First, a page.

The Slow Road to the Social Investment Perspective in the European Union

  • Shannon Dinan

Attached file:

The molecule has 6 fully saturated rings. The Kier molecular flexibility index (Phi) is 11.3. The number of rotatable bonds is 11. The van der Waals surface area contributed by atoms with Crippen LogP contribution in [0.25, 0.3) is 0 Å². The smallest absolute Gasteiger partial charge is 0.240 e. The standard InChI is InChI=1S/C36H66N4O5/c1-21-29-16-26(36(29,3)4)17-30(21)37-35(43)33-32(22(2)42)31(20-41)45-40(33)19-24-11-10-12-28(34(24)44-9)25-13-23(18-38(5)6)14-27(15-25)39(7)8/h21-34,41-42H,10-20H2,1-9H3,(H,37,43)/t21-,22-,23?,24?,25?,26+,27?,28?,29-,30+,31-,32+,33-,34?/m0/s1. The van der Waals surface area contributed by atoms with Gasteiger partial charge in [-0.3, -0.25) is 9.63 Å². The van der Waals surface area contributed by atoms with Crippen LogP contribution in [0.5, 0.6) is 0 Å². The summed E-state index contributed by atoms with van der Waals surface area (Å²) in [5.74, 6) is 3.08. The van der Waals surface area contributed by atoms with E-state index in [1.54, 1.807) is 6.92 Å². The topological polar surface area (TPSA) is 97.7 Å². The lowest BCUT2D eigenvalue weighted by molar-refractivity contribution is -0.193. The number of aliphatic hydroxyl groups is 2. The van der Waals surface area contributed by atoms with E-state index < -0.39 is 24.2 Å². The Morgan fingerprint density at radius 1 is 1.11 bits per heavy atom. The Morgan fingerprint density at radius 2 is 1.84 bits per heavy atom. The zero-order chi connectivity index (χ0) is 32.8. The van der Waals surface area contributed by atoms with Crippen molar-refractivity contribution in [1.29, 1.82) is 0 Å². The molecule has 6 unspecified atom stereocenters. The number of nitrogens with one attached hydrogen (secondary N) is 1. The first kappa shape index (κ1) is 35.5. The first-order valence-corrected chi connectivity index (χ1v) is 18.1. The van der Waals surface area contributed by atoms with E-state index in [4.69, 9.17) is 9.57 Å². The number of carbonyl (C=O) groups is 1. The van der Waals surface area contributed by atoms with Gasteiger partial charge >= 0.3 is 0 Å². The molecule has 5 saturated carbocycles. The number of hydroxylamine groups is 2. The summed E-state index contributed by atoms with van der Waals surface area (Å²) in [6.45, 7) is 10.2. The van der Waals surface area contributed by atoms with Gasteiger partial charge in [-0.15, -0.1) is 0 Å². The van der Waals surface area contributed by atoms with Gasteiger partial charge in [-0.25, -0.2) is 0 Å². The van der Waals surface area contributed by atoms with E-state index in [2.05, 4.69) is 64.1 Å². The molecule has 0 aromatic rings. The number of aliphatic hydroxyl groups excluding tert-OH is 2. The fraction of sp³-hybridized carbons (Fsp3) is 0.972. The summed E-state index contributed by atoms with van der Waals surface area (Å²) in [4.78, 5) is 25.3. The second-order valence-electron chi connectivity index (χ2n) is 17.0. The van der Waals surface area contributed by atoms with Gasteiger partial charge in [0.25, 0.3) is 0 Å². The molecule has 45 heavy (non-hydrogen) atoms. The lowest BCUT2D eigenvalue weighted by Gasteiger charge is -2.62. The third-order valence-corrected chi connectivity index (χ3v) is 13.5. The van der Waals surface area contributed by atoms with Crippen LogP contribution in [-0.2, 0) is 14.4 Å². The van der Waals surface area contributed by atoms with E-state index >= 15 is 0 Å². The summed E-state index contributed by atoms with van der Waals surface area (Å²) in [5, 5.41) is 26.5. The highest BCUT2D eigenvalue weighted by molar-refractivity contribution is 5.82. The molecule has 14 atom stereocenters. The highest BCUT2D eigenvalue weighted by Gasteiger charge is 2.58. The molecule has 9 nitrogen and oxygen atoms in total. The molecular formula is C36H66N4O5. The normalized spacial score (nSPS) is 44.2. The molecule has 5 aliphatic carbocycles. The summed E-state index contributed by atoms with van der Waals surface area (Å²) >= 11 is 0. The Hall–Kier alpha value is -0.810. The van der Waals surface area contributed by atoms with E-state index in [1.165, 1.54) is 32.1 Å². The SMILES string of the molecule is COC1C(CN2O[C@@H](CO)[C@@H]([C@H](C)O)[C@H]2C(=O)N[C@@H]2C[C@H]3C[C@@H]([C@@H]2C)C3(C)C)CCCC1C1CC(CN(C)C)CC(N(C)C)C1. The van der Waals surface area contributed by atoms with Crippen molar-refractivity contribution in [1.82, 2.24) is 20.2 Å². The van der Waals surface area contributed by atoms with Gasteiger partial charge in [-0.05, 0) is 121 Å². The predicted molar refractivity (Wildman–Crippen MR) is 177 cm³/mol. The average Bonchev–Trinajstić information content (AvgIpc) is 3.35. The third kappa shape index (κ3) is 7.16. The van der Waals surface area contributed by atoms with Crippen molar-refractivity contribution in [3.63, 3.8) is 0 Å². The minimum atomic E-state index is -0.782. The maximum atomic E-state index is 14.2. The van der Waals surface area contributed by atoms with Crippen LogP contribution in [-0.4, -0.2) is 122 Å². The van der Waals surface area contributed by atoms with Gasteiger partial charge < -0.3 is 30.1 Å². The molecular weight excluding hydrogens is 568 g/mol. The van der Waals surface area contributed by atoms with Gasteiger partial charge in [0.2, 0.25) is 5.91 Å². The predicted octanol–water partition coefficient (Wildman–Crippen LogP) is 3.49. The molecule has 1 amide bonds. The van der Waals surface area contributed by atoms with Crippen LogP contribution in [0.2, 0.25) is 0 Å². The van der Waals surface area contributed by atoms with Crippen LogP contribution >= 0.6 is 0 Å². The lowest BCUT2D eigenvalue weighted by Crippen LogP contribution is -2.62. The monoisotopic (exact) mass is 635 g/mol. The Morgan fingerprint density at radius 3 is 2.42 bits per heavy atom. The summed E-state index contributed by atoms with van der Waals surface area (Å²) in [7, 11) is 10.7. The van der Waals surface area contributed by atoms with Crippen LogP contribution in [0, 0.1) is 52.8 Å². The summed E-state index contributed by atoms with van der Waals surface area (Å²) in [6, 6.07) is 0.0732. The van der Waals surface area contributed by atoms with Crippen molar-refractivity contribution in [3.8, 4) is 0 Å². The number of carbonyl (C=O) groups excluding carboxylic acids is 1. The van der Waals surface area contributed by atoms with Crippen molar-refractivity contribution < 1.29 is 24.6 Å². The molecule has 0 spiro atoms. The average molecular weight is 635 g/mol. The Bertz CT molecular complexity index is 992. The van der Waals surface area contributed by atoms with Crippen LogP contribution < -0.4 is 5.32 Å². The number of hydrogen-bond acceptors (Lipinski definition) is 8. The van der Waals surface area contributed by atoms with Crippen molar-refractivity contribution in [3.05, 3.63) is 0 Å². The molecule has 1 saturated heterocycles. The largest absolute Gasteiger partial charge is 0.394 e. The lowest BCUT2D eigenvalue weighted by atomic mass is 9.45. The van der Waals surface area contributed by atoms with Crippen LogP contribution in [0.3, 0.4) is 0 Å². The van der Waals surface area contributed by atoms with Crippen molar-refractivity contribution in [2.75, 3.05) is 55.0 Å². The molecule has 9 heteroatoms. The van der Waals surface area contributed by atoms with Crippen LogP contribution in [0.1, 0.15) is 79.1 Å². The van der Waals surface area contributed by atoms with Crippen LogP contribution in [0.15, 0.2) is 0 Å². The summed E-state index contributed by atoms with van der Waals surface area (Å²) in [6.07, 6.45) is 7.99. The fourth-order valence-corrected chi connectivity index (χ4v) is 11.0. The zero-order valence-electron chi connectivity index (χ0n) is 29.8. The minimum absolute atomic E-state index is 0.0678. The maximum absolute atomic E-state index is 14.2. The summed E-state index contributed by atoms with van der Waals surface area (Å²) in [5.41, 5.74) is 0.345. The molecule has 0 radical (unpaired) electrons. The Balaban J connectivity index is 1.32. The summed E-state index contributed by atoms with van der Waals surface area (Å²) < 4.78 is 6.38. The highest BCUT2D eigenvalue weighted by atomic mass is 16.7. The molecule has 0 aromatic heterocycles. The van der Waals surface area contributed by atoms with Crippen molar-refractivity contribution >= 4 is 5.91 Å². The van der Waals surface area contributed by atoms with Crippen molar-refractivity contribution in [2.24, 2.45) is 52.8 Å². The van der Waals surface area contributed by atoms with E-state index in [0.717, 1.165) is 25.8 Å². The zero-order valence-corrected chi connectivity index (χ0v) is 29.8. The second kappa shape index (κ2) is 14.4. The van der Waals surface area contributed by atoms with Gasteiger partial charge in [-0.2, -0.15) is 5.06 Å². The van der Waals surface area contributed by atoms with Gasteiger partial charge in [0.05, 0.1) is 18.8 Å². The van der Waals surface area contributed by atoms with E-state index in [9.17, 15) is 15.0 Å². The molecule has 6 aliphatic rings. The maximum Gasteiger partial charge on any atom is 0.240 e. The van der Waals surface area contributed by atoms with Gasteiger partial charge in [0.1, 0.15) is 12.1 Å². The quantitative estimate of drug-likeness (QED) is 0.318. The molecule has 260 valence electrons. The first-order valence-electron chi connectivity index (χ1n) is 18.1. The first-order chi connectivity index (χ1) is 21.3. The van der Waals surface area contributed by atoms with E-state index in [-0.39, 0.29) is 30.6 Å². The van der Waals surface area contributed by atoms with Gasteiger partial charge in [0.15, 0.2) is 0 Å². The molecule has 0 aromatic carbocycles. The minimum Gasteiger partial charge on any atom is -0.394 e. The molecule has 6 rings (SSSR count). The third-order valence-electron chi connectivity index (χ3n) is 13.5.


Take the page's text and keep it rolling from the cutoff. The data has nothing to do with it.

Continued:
The European Union has no unilateral legislative capacity in the area of social policy. However, the European Commission does play the role of guide by providing a discursive framework and targets for its 28 Member States to meet. Since the late 1990’s, the EU’s ideas on social policy have moved away from the traditional social protection model towards promoting social inclusion, labour activation and investing in children. These new policies represent the social investment perspective, which advocates preparing the population for a knowledge-based economy to increase economic growth and job creation and to break the intergenerational transmission of poverty. The EU began the gradual incorporation of the social investment perspective to its social dimension with the adoption of ten-year strategies. Since 2000, it has continued to set goals and benchmarks as well as offer a forum for Member States to coordinate their social initiatives. Drawing on a series of interviews conducted during a research experience in Brussels as well as official documents, this paper is a descriptive analysis of the recent modifications to the EU’s social dimension. It focuses on the changes created by the Europe 2020 Strategy and the Social Investment Package. By tracing the genesis and evolution of these initiatives, the author identifies four obstacles to social investment in the European Union's social dimension.

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